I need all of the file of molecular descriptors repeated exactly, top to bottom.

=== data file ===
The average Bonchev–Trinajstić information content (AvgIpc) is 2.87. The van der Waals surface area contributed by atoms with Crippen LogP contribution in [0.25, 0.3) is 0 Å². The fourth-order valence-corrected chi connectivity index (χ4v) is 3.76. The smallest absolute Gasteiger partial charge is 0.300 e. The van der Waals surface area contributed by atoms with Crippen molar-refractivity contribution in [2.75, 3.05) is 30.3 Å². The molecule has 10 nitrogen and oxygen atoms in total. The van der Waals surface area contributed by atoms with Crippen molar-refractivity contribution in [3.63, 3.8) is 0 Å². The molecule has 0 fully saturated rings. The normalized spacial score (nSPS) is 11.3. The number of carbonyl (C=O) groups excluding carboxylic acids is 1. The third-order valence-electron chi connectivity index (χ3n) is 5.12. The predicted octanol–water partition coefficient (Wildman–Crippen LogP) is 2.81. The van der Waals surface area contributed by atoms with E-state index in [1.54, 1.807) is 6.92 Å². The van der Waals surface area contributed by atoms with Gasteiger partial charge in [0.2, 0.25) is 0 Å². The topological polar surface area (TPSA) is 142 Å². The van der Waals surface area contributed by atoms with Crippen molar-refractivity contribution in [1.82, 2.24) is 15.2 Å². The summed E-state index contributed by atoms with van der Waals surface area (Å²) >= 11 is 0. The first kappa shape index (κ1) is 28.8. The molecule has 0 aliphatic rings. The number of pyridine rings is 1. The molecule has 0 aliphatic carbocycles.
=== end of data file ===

The average Bonchev–Trinajstić information content (AvgIpc) is 2.87. The van der Waals surface area contributed by atoms with Crippen LogP contribution in [0.25, 0.3) is 0 Å². The fourth-order valence-corrected chi connectivity index (χ4v) is 3.76. The smallest absolute Gasteiger partial charge is 0.300 e. The van der Waals surface area contributed by atoms with Crippen molar-refractivity contribution in [2.75, 3.05) is 30.3 Å². The molecule has 10 nitrogen and oxygen atoms in total. The van der Waals surface area contributed by atoms with Crippen molar-refractivity contribution in [3.63, 3.8) is 0 Å². The molecule has 0 fully saturated rings. The normalized spacial score (nSPS) is 11.3. The number of carbonyl (C=O) groups excluding carboxylic acids is 1. The third-order valence-electron chi connectivity index (χ3n) is 5.12. The predicted octanol–water partition coefficient (Wildman–Crippen LogP) is 2.81. The van der Waals surface area contributed by atoms with E-state index in [1.54, 1.807) is 6.92 Å². The van der Waals surface area contributed by atoms with Gasteiger partial charge in [0.2, 0.25) is 0 Å². The topological polar surface area (TPSA) is 142 Å². The van der Waals surface area contributed by atoms with Crippen molar-refractivity contribution in [1.82, 2.24) is 15.2 Å². The summed E-state index contributed by atoms with van der Waals surface area (Å²) >= 11 is 0. The first kappa shape index (κ1) is 28.8. The molecule has 0 aliphatic rings. The number of pyridine rings is 1. The molecule has 0 aliphatic carbocycles.